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Back Home For A Trip To The Moon – Oct 2019

Last Sunday we headed to my hometown, Cincinnati to visit the Cincinnati Museum Center. There is currently a traveling exhibit from the Smithsonian at the CMC, to celebrate the 50th anniversary of the moon landing. It was a two day trip, and was pretty unique, as most of our family travelled together. With five of us in the house working, it gets difficult to all get time off together. This time everyone except our oldest son was able to go, and the kids were really excited to visit their grandparents, who went to the museum with us! For me, the museum was awesome and amazing, but the most important part was getting to spend time with Dad, as we don’t get enough chances to spend time together. What’s important for you to know is that in addition to all his great qualities, it was Dad who instilled in me the love of travel, and most importantly, travel planning. With that said, I wanted to make a couple of stops on the way back home, at places that I have either never visited, or that it’s been a long time since I have seen.

Cave Hill Cemetery – 701 Baxter Ave, Louisville, KY 40204

First up was a stop at Cave Hill Cemetery in Louisville, KY. Cave Hill is a very historic cemetery, lot’s of very very old and ornate markers on the graves. We specifically stopped to see two very famous graves, and were able to easily locate them using the ‘Find A Grave’ app on our phone.

Up first – Colonel Harlan Sanders, of KFC fame:

Next up was Muhammad Ali, Heavyweight Champion of the World! While I was sad we didn’t see any floating butterflies, at least we were not stung by any bees:

Big Bone Lick State Historic Site – 3380 Beaver Rd, Union, KY 41091

Next up was a stop at Big Bone Lick State Historic Site. Big Bone was a site of several archaeological expeditions, including separate ones by both Lewis and Clark four years apart from each other. The land in the area is high in salt content, so many ancient mammoths would visit the area to lick the salt, which is why so many of their remains have been located there. They also currently have a herd of bison on site, which you are able to take a short walk to and observe. (Hat tip to the kids for the pictures of the bison, this wooly mammoth didn’t feel like walking out to them!)

Cincinnati Museum Center – 1301 Western Ave, Cincinnati, OH 45203

The museum complex in Cincinnati is located in Union Terminal, an art-deco train station originally opened in 1933. The building has survived a lot through the years, and is currently coming back to life after a 2 1/2 year restoration period where they have cleaned, repaired, and restored the facility back to its original beauty. Inside there are permanent exhibits dedicated to Natural History, Cincinnati History, Space Exploration, The Holocaust, and The Children’s Museum, as well as an Omnimax Theatre.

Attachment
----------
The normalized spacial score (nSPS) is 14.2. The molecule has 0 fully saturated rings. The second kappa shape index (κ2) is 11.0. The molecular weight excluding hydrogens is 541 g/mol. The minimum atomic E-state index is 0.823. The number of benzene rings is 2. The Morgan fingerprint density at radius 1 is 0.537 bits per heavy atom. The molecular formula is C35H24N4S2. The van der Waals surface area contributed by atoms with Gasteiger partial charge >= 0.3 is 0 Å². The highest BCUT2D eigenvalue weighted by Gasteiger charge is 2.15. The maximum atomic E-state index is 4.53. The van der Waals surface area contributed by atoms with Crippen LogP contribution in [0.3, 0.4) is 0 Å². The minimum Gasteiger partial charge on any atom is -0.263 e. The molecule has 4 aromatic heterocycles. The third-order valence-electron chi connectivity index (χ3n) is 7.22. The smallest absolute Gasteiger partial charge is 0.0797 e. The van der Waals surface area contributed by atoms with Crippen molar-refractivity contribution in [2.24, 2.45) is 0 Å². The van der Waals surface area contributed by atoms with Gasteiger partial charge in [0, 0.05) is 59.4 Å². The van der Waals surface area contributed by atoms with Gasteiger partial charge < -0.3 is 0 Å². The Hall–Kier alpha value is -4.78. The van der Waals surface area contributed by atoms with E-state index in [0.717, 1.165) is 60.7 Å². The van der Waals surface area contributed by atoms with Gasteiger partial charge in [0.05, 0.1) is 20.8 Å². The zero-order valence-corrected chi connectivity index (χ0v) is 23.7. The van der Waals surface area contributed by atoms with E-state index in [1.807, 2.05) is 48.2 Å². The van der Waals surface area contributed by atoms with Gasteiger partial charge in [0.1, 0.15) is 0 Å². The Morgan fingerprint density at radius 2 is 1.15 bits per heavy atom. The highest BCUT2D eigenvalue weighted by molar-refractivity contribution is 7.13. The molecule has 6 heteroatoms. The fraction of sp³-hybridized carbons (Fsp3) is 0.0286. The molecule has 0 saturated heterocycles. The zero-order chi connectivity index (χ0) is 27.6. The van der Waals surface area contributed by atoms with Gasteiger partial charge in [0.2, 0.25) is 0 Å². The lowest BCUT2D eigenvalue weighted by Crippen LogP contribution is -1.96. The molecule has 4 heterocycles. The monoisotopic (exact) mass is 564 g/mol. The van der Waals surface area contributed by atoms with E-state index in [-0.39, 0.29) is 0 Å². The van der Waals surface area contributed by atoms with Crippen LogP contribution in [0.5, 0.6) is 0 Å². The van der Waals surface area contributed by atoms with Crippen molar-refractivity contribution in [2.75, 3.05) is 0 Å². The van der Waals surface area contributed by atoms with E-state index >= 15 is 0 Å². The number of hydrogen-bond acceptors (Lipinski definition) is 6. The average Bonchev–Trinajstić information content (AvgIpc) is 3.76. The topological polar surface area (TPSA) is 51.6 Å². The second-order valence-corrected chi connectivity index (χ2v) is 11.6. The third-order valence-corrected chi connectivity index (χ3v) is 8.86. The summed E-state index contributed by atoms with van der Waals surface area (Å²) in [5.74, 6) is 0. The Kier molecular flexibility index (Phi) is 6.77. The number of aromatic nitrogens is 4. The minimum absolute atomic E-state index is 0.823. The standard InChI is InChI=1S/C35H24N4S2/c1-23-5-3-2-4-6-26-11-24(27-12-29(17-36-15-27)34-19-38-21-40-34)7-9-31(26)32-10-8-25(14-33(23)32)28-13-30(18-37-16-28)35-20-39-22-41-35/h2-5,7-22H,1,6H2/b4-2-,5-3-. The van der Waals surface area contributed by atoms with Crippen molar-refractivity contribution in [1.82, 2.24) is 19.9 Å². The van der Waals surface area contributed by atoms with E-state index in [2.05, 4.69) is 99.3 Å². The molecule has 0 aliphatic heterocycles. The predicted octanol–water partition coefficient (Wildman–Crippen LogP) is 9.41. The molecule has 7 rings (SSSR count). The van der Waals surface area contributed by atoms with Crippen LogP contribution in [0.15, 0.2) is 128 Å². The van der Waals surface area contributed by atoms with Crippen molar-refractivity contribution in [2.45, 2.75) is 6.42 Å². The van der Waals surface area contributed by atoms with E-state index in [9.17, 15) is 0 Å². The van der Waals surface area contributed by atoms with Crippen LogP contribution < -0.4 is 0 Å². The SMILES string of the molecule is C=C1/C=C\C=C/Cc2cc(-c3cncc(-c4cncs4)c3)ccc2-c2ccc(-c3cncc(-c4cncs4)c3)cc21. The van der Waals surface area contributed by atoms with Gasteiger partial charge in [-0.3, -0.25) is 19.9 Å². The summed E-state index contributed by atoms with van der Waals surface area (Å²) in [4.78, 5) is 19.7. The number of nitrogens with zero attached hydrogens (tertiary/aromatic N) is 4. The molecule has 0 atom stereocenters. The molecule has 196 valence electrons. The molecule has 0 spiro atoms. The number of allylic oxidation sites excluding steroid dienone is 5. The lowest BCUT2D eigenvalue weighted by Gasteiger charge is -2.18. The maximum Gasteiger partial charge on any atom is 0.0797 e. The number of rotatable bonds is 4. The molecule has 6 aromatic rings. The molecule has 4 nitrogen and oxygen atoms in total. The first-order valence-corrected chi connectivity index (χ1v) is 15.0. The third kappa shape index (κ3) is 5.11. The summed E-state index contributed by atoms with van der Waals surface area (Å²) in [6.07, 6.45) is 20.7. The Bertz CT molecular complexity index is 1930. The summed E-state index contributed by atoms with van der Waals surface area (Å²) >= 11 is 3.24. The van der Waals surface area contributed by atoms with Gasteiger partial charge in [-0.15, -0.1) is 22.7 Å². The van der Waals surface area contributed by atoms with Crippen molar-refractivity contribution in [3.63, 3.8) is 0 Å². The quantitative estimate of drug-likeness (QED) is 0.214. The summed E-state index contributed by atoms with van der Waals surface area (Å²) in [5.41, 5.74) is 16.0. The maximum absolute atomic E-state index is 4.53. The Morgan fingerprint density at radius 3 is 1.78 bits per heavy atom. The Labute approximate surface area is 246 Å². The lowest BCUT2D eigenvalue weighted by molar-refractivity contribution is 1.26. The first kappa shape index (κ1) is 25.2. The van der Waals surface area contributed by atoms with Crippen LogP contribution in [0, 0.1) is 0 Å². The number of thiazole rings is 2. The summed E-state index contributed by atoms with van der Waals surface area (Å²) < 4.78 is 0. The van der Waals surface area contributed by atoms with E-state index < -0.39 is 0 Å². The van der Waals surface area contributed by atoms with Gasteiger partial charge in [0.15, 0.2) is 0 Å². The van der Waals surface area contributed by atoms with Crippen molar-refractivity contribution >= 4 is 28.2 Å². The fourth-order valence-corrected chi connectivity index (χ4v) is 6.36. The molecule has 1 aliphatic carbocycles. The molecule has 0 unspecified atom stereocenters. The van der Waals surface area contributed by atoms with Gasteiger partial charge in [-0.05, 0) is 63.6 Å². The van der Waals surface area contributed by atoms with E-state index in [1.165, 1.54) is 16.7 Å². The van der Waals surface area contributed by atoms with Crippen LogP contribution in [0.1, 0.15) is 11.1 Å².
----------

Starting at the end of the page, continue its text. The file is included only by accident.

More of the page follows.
The traveling Apollo 11 had timed tickets, so we started our visit in the Natural History portion of the museum. We then visited the Space section and the Apollo 11 exhibit. We then went through a portion of the Cincinnati History section, and then went into the Omnimax film about Apollo 11. The Apollo 11 exhibit was amazing, they have the command module Columbia, as well as Buzz Aldrin’s gloves and helmet, and many other artifacts. Seeing the command module was fascinating.

The Omnimax film was the ‘must see’ portion of this visit. The film was just over 40 minutes long, and was entirely made up of footage taken before and during the mission. Included was film of mission control, in the capsule, on the moon service, and even the ride up the elevator to get into the capsule for launch. If you are anywhere near Cincinnati prior to the exhibit ending on 2/17/2020, you must see the exhibit and watch the film.

Carrollton, KY

On the drive home, had a very sad memory. Just past the Carrolton exit headed south on I-71, there is a sign on each side of the interstate that says simply, ‘SITE OF FATAL BUS CRASH MAY 14, 1988’. Most people who pass through there probably have no idea what that means or what the significance of the event was. I was just a few days shy of turning 12 when this happened, and our local news covered the accident that night, and I’ll never forget the tragedy. A church from Radcliff, KY had sent 66 people from their congregation, as well as a bus driver on a trip to Kings Island north of Cincinnati for a day trip. Of the 67 people, only 5 were adults, the rest were teenagers. Sometime just before 11pm that Saturday night, a drunk driver on the wrong side of the interstate slammed into the bus, hitting in an area of the front that contained the gas tank. The bus caught fire, and the only exit was the rear door, which had been partially blocked by a cooler. Only 40 of the passengers made it off that bus before it burned completely. By the time rescue services arrived, 27 passengers had already been burned to death, as no one was significantly injured from the initial impact. Of the survivors, only 6 were not seriously injured or suffered burn damage. All suffered mentally from the trauma of the crash. The crash caused a number of laws to change regarding the use of old school buses. The drunk driver somehow wound up only serving 10 years and 11 months and is still living near the crash site.

For me, it will always be one of those ‘etched in stone’ moments, where I’ll remember where I was and watching the coverage. Truly one of the saddest things I have ever seen.

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